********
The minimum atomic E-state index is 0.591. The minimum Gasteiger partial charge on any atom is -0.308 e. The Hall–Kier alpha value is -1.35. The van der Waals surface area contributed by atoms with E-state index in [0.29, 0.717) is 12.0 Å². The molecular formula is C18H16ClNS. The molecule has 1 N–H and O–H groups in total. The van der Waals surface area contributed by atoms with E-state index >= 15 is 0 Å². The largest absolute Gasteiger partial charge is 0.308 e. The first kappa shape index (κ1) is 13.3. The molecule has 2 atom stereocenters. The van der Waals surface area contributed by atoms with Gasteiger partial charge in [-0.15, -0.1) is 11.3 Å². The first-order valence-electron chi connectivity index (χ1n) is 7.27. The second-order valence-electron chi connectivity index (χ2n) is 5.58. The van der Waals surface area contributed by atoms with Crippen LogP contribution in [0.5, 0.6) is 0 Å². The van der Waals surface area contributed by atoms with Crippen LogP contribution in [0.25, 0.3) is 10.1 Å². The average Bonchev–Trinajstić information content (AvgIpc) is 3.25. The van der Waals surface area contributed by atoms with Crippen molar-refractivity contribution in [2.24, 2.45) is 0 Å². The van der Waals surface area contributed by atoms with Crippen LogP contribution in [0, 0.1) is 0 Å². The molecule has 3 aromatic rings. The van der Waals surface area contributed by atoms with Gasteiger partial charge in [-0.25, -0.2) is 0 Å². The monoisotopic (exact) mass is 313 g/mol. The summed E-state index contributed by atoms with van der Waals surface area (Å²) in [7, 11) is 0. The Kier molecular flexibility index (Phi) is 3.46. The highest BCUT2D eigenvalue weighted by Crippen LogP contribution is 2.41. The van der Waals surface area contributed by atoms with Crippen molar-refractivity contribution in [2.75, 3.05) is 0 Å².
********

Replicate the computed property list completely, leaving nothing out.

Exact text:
The minimum atomic E-state index is 0.591. The minimum Gasteiger partial charge on any atom is -0.308 e. The Hall–Kier alpha value is -1.35. The van der Waals surface area contributed by atoms with E-state index in [0.29, 0.717) is 12.0 Å². The molecular formula is C18H16ClNS. The molecule has 1 N–H and O–H groups in total. The van der Waals surface area contributed by atoms with E-state index >= 15 is 0 Å². The largest absolute Gasteiger partial charge is 0.308 e. The first kappa shape index (κ1) is 13.3. The molecule has 2 atom stereocenters. The van der Waals surface area contributed by atoms with Gasteiger partial charge in [-0.15, -0.1) is 11.3 Å². The first-order valence-electron chi connectivity index (χ1n) is 7.27. The second-order valence-electron chi connectivity index (χ2n) is 5.58. The van der Waals surface area contributed by atoms with Crippen LogP contribution in [0.5, 0.6) is 0 Å². The van der Waals surface area contributed by atoms with Crippen LogP contribution in [0.25, 0.3) is 10.1 Å². The average Bonchev–Trinajstić information content (AvgIpc) is 3.25. The van der Waals surface area contributed by atoms with Crippen molar-refractivity contribution in [2.24, 2.45) is 0 Å². The van der Waals surface area contributed by atoms with Crippen LogP contribution in [0, 0.1) is 0 Å². The molecule has 3 aromatic rings. The van der Waals surface area contributed by atoms with Gasteiger partial charge in [-0.25, -0.2) is 0 Å². The monoisotopic (exact) mass is 313 g/mol. The summed E-state index contributed by atoms with van der Waals surface area (Å²) in [7, 11) is 0. The Kier molecular flexibility index (Phi) is 3.46. The highest BCUT2D eigenvalue weighted by Crippen LogP contribution is 2.41. The van der Waals surface area contributed by atoms with Crippen molar-refractivity contribution in [2.75, 3.05) is 0 Å².